March 8

What was advertised in a colonial newspaper 250 years ago this week?

Mar 8 - 3:7:1766 New-Hampshire Gazette
New-Hampshire Gazette (March 7, 1766).

“This masterly Performance merits the closest Attention and Consideration of every true SON OF AMERICA, the Propriety of imposing TAXES on free Subjects.”

Yesterday’s advertisements from the New-Hampshire Gazette testified to the connections between slavery and consumer culture in eighteenth-century America. Slavery was discussed elsewhere on the same page of that issue, though it was slavery of a different sort. The printers inserted several letters forwarded by the “true born Sons of Liberty” concerning the continuing controversy over the Stamp Act. The American protestors were “determined to use there utmost Efforts to prevent even the Appearance of Slavery.” Meanwhile, readers who glanced two columns to the left would have seen the advertisements for “BARBADOS whitest LOAF SUGAR” and “A NEGRO BOY.”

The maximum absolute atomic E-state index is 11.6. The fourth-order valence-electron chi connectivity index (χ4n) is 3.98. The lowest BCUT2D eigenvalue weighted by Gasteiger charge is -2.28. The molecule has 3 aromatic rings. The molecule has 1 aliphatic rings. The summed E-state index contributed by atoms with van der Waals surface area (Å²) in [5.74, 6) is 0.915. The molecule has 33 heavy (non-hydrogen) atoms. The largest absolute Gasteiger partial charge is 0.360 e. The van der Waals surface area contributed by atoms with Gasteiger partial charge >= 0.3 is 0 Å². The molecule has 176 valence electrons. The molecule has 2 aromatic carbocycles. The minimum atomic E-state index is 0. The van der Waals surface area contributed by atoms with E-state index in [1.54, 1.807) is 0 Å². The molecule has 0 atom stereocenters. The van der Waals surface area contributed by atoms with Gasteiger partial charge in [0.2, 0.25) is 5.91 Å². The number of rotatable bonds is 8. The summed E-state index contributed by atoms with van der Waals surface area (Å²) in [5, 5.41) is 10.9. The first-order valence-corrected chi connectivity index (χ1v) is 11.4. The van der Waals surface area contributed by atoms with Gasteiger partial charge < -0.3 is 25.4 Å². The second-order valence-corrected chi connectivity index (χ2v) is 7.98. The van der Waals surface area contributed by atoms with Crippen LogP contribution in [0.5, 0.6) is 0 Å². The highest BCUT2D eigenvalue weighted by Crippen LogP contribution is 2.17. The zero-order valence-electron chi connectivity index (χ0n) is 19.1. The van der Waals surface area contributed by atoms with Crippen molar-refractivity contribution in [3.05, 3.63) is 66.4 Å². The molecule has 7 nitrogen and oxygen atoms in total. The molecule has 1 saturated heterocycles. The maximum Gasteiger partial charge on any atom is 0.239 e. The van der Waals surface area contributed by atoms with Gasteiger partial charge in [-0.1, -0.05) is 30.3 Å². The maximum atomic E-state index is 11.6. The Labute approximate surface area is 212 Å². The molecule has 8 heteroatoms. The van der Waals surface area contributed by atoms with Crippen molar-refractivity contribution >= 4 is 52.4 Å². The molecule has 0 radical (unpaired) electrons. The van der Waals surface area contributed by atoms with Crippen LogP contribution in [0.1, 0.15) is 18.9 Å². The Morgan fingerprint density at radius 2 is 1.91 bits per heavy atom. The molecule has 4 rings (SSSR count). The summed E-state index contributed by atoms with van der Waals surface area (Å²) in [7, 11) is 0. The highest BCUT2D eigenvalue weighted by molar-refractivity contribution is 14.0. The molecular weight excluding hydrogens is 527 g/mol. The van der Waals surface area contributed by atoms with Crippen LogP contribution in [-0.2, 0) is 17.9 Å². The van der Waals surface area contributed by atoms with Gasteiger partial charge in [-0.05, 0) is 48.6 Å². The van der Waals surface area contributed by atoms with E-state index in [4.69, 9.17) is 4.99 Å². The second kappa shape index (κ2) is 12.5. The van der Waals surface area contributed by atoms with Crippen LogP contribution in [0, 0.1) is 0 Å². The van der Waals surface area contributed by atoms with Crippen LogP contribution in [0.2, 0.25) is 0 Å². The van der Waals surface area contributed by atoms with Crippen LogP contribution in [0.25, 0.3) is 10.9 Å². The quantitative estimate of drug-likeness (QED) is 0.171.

Today’s advertisement appeared on the previous page. It does not include the word “slavery,” but other items published in the same issue demonstrate that many readers consciously linked the Stamp Act and enslavement (even as they may have attempted to eschew associations between sugar and slavery). In American Slavery, American Freedom (1975), Edmund S. Morgan explored the paradox of the founding of the American nation: the rhetoric of freedom and equality during the Revolution and after occurred with the enslavement of black laborers as its backdrop throughout the colonial era and beyond. The liberty of white Americans was contingent in many ways on the enslavement of Africans and African Americans, a distressing contradiction.

Today’s advertisement is certainly evidence that advertising and consumer culture took on a political valence in the years of the imperial crisis, but a story of patriotic advertising would be an incomplete story. Just as yesterday’s advertisements for sugar and an enslaved boy were bound together, the stories of Americans advocating (and eventually fighting) for their liberties and simultaneously continuing to practice slavery cannot be separated from each other.

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